But the question isn’t whether or not one wants to live, but whether or not one will put one’s faith in Christ. The Bible makes it clear that those whose mind cannot comprehend the things of God (1 Co. 2:14) and whose mind is hostile toward God (Rom. 8:7), will not and cannot put their faith in Christ. Their nature is corrupt/depraved. One puts one’s faith in Christ only when God calls upon a person (as He did Lazarus), with the effect that, though dead, he is given life, and hears of His irresistible grace. It is a result of God’s will, not man’s (John 1:12-13; Romans 9:16). We choose to serve God as those who have already been chosen by God. If He has not called and chosen us before the foundation of the world, we will not call upon and choose Him. Our will is only free to choose God if God has chosen to set our will free from its bondage to sin. As Jesus said in John 6:44, “No one can come to me unless the Father who sent me draws him.”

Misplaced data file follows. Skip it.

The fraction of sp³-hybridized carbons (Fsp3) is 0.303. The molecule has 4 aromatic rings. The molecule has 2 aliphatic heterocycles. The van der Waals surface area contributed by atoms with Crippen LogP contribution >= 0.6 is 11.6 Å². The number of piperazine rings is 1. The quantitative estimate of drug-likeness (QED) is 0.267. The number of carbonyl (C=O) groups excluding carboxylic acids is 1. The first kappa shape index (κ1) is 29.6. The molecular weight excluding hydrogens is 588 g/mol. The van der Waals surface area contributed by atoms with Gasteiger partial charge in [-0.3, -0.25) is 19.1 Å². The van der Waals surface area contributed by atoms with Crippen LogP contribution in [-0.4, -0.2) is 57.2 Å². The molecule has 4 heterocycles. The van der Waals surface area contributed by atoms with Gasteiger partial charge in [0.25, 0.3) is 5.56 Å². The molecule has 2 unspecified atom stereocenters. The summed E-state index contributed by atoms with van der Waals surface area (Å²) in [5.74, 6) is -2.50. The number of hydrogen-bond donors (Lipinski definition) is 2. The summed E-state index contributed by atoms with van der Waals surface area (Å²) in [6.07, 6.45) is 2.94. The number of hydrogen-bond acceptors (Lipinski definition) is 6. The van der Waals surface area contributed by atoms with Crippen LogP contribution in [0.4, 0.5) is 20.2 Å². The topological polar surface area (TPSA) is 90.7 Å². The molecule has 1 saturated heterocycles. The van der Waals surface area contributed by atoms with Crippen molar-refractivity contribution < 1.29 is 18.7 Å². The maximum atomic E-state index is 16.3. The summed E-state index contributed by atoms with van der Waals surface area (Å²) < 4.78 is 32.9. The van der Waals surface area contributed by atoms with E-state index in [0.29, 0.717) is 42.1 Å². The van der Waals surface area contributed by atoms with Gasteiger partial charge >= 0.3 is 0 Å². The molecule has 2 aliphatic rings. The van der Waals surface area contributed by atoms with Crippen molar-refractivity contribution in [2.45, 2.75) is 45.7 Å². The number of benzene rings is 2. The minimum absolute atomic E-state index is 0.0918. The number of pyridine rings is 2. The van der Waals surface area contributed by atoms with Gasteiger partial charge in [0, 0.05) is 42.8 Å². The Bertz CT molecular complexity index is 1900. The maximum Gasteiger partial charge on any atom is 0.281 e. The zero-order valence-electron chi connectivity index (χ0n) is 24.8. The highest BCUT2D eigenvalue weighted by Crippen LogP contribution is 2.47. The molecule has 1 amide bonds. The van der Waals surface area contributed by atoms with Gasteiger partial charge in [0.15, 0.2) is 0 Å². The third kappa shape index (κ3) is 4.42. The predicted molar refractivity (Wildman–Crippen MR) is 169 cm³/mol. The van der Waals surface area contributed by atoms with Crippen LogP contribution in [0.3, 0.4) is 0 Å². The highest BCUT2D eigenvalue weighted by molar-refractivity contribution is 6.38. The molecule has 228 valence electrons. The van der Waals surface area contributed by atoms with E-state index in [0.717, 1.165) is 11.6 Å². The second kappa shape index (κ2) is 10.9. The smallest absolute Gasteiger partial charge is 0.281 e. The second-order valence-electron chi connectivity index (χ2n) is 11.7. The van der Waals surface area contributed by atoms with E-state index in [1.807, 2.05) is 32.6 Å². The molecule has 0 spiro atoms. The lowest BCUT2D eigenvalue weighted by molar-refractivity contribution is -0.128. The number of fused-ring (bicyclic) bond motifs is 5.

With this understanding, what else is there for us to do but praise God. If God had not violated our corrupt nature and will by giving us life, we could not ever be saved. Our joyful boast is in Christ alone, in whom we are saved by grace through faith alone.

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Beginning of my Senior Year

19 August 2011 at 03:22 (School) ()

I need to set appointments for myself to update this blog.

Well by God’s grace I am about to begin my Senior year of college. I’m very excited. The Master’s College has been a huge blessing in my life. The professors. Staff. Fellow students. All have encouraged and challenged me, and all have been used by the Lord to cause me to grow.